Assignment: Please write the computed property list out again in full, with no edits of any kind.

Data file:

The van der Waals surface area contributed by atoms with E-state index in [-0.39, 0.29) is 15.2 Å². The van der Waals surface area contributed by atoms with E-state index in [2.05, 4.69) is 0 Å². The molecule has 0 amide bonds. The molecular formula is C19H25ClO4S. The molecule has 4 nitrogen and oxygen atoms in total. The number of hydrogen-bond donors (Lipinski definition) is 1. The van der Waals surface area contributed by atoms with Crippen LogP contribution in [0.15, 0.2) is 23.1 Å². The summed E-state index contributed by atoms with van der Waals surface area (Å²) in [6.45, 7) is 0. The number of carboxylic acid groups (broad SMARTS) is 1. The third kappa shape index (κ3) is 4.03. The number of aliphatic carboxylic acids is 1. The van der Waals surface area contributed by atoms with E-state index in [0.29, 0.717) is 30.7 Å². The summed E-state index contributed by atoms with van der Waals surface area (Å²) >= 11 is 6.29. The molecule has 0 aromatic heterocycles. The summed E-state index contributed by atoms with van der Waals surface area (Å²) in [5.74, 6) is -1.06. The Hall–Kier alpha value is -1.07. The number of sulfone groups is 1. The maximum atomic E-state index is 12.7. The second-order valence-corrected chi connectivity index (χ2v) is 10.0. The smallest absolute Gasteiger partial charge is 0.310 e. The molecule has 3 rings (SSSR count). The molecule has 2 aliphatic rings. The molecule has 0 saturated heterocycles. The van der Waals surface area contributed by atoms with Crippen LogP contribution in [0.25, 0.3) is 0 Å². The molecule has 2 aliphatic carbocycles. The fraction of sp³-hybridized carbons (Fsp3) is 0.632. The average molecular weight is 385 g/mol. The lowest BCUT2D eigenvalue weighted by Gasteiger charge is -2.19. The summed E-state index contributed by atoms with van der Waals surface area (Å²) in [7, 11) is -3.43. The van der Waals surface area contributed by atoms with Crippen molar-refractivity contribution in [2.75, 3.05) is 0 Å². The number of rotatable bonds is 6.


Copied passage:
The van der Waals surface area contributed by atoms with E-state index in [-0.39, 0.29) is 15.2 Å². The van der Waals surface area contributed by atoms with E-state index in [2.05, 4.69) is 0 Å². The molecule has 0 amide bonds. The molecular formula is C19H25ClO4S. The molecule has 4 nitrogen and oxygen atoms in total. The number of hydrogen-bond donors (Lipinski definition) is 1. The van der Waals surface area contributed by atoms with Crippen LogP contribution in [0.15, 0.2) is 23.1 Å². The summed E-state index contributed by atoms with van der Waals surface area (Å²) in [6.45, 7) is 0. The number of carboxylic acid groups (broad SMARTS) is 1. The third kappa shape index (κ3) is 4.03. The number of aliphatic carboxylic acids is 1. The van der Waals surface area contributed by atoms with E-state index in [0.29, 0.717) is 30.7 Å². The summed E-state index contributed by atoms with van der Waals surface area (Å²) >= 11 is 6.29. The molecule has 0 aromatic heterocycles. The summed E-state index contributed by atoms with van der Waals surface area (Å²) in [5.74, 6) is -1.06. The Hall–Kier alpha value is -1.07. The number of sulfone groups is 1. The maximum atomic E-state index is 12.7. The second-order valence-corrected chi connectivity index (χ2v) is 10.0. The smallest absolute Gasteiger partial charge is 0.310 e. The molecule has 3 rings (SSSR count). The molecule has 2 aliphatic rings. The molecule has 0 saturated heterocycles. The van der Waals surface area contributed by atoms with Crippen LogP contribution in [0.25, 0.3) is 0 Å². The molecule has 2 aliphatic carbocycles. The fraction of sp³-hybridized carbons (Fsp3) is 0.632. The average molecular weight is 385 g/mol. The lowest BCUT2D eigenvalue weighted by Gasteiger charge is -2.19. The summed E-state index contributed by atoms with van der Waals surface area (Å²) in [7, 11) is -3.43. The van der Waals surface area contributed by atoms with Crippen molar-refractivity contribution in [2.75, 3.05) is 0 Å². The number of rotatable bonds is 6.